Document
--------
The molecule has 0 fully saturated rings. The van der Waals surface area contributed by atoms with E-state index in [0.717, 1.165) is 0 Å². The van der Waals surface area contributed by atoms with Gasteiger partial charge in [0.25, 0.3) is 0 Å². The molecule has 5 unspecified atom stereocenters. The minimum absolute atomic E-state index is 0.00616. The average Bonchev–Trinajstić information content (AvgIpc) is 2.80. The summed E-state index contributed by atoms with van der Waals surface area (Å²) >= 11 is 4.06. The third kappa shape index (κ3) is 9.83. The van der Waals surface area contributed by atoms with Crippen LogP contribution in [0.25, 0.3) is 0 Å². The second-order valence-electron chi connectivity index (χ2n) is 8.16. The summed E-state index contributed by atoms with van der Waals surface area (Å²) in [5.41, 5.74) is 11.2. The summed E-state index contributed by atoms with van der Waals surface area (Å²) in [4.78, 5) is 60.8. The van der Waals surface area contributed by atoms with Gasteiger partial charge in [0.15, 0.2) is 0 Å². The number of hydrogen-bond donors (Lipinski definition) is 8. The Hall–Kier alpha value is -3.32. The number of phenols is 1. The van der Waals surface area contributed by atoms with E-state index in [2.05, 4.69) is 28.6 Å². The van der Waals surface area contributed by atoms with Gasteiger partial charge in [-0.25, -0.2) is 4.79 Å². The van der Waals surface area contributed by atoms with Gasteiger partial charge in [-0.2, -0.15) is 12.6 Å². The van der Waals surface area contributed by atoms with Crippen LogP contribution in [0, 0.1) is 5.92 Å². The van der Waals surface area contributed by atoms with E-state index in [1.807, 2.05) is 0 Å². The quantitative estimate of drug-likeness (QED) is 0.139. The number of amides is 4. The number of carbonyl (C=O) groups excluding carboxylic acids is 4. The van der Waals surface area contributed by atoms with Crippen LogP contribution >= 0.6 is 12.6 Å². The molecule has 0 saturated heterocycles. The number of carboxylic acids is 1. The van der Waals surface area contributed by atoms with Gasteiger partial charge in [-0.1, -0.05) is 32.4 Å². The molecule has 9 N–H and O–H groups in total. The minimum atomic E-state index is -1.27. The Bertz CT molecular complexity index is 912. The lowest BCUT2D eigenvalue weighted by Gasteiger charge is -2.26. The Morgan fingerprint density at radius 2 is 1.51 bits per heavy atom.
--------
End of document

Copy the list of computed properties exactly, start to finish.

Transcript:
The molecule has 0 fully saturated rings. The van der Waals surface area contributed by atoms with E-state index in [0.717, 1.165) is 0 Å². The van der Waals surface area contributed by atoms with Gasteiger partial charge in [0.25, 0.3) is 0 Å². The molecule has 5 unspecified atom stereocenters. The minimum absolute atomic E-state index is 0.00616. The average Bonchev–Trinajstić information content (AvgIpc) is 2.80. The summed E-state index contributed by atoms with van der Waals surface area (Å²) >= 11 is 4.06. The third kappa shape index (κ3) is 9.83. The van der Waals surface area contributed by atoms with Crippen LogP contribution in [0.25, 0.3) is 0 Å². The second-order valence-electron chi connectivity index (χ2n) is 8.16. The summed E-state index contributed by atoms with van der Waals surface area (Å²) in [5.41, 5.74) is 11.2. The summed E-state index contributed by atoms with van der Waals surface area (Å²) in [4.78, 5) is 60.8. The van der Waals surface area contributed by atoms with Gasteiger partial charge in [0.15, 0.2) is 0 Å². The number of hydrogen-bond donors (Lipinski definition) is 8. The Hall–Kier alpha value is -3.32. The number of phenols is 1. The van der Waals surface area contributed by atoms with E-state index in [2.05, 4.69) is 28.6 Å². The van der Waals surface area contributed by atoms with Gasteiger partial charge in [-0.25, -0.2) is 4.79 Å². The van der Waals surface area contributed by atoms with Gasteiger partial charge in [-0.2, -0.15) is 12.6 Å². The van der Waals surface area contributed by atoms with Crippen LogP contribution in [0, 0.1) is 5.92 Å². The van der Waals surface area contributed by atoms with E-state index in [1.807, 2.05) is 0 Å². The quantitative estimate of drug-likeness (QED) is 0.139. The number of amides is 4. The number of carbonyl (C=O) groups excluding carboxylic acids is 4. The van der Waals surface area contributed by atoms with Crippen LogP contribution >= 0.6 is 12.6 Å². The molecule has 0 saturated heterocycles. The number of carboxylic acids is 1. The van der Waals surface area contributed by atoms with Gasteiger partial charge in [-0.1, -0.05) is 32.4 Å². The molecule has 9 N–H and O–H groups in total. The minimum atomic E-state index is -1.27. The Bertz CT molecular complexity index is 912. The lowest BCUT2D eigenvalue weighted by Gasteiger charge is -2.26. The Morgan fingerprint density at radius 2 is 1.51 bits per heavy atom.